EDIT: I just tested the nexus 6p KeyStore impl and no throttling takes place for general Cipher operations (was seeing if a padding oracle was exposed for RSA). I have not tested KeyStore rate-limiting for the main unlock however.

If software based then with root, the KeyStore blob can be lifted and potentially bruteforced. This is an offline attack and no throttling can take place.

In answer to your question, it cant ensure throttling of an offline attack, by its very nature.

  • it cant ensure throttling of an offline attack, by its very nature. - you mean by the nature of the attack or the implementation? Because you can throttle an offline attack if you require a chip on the way (which hold the keys and manages the throttling) - this is how it is done on the iPhone.
    – WoJ
    Commented May 27, 2016 at 14:10
  • Have edited the above answer - we are using the terms online and offline in a semantically different way
    – Dori
    Commented May 28, 2016 at 10:02
  • Thanks. The thing is that there is no online attack on a phone per se: there is no service which exposes the authentication (as opposed to, following the link you mentioned, a web application). The case is always the worst one: you have the phone and have access to everything inside, included the drive. This drive is encrypted. The question is whether the keys are always protected by a TEE/TPM - in which case this chip can provide throttling when trying to extract the keys. This is what happens in an iPhone and this is why bruteforce attacks on the storage fail.
    – WoJ
    Commented May 28, 2016 at 11:15
  • From the Android M-6-23 CDD 9.9. Full-Disk Encryption "If the device provides a hardware-backed keystore, the password stretching algorithm MUST be cryptographically bound to that keystore."
    – Dori
    Commented May 28, 2016 at 20:20
  • From the Android M-6-23 CDD 9.11 Keys and Credentials "The lock screen authentication MUST rate limit attempts and SHOULD have an exponential backoff algorithm as implemented in the Android Open Source Project." and "MUST perform the lock screen authentication in the secure hardware if the device has a hardware-backed keystore implementation and only when successful allow the authentication-bound keys to be used. "
    – Dori
    Commented May 28, 2016 at 20:25

The closest that I know of is Google's project vault. It's a system that has a secondary CPU inside a locked down SD card which performs all of the sensitive processes and key handling. Google hopes to cook the system into androids APIs so any android device with an SD card reader can use the chip.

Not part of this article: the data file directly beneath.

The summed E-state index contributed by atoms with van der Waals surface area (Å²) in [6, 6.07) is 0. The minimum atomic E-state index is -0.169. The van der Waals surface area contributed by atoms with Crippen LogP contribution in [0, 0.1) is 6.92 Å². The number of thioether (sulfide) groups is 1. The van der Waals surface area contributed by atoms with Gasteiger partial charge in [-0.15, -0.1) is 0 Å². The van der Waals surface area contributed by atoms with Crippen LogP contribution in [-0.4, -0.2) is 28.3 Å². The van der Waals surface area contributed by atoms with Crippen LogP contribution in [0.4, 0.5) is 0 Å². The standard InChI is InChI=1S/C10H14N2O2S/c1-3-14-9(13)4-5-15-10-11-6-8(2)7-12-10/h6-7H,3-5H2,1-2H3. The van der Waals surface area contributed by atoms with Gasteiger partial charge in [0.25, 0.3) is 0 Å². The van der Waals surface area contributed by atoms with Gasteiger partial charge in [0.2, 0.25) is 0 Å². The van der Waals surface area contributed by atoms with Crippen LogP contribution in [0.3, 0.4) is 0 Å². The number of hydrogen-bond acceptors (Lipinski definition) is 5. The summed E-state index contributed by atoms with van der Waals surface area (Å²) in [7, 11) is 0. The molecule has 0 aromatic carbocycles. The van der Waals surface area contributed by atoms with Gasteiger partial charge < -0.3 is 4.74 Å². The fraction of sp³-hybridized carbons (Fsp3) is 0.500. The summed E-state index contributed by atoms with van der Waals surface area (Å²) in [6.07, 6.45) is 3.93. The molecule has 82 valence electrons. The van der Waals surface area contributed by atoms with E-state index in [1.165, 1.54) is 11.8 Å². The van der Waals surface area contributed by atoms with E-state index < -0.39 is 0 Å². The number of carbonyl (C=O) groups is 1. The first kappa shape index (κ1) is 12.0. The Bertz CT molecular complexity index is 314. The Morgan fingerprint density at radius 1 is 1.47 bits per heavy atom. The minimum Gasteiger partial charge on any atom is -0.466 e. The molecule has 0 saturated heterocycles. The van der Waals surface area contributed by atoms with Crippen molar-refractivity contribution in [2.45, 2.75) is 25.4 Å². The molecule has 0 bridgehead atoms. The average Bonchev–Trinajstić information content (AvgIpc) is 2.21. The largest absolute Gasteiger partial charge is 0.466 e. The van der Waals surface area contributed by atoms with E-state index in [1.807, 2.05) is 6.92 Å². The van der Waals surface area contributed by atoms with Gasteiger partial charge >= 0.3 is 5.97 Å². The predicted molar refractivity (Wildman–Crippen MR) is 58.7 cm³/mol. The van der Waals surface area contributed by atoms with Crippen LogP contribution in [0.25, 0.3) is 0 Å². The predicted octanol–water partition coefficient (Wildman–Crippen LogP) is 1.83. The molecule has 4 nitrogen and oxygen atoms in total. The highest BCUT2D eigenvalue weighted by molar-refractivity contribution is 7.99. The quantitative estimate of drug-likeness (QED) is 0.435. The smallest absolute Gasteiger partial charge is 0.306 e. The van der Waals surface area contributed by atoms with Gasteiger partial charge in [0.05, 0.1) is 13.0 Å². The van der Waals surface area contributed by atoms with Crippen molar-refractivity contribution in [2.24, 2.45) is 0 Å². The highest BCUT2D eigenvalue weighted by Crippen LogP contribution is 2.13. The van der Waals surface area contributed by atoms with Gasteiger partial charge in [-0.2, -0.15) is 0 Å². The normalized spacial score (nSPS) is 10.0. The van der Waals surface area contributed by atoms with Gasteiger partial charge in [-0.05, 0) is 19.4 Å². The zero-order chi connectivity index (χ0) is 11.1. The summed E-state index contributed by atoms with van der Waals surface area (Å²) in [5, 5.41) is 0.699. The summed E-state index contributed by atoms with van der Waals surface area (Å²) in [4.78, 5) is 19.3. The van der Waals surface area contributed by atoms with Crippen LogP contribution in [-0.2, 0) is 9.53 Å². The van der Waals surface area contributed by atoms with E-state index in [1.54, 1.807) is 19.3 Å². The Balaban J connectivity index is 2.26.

There are some companies that are claiming that they're doing the same thing but with researchers still finding flaws in those systems, this looks like the most promising avenue to provide strong security for android so far.

  • The TTE I mentioned does this as well. The point is that these systems (...) ensures that encryption keys and other secure data can never be accidentally leaked to the untrusted host device. This does not handle the throttling concern I referred to in bold in my question.
    – WoJ
    Commented Oct 28, 2015 at 21:31
  • To answer the bold question specifically, it's equivalent to it as a chicken is equivalent to a turkey. Technically, both work as a dinner of meaty bird for multiple people while at the same time they're not the same species. In this case they both accomplish the same thing and both are proven to work, they just work differently. There are a lot of people challenging project vault and most of the challenges are answered thoroughly and those that weren't are being solved with Google's work towards building it into android. As for current production systems, nothing has been openly proven. Commented Oct 28, 2015 at 22:03
  • I do not understand. How is that linked to throttling capabilities when handling authentication? You mention an interesting project to manage encryption keys, akin to a TPM.
    – WoJ
    Commented Oct 28, 2015 at 22:13
  • Take this portion with a grain of salt because I only gave it the amount of attention that a project that has not come to market yet actually deserves. If I remember correctly, the argument against the card being brute forced was the other discovery that they were trying to push forward which authenticated the devices user by compiling metrics such as the natural shaking in your hand, how you like to hold your phone, and the interval at which you type certain characters. Basically, the project is trying to get away from the pin by collecting as much data as they can from only common sensors. Commented Oct 28, 2015 at 22:53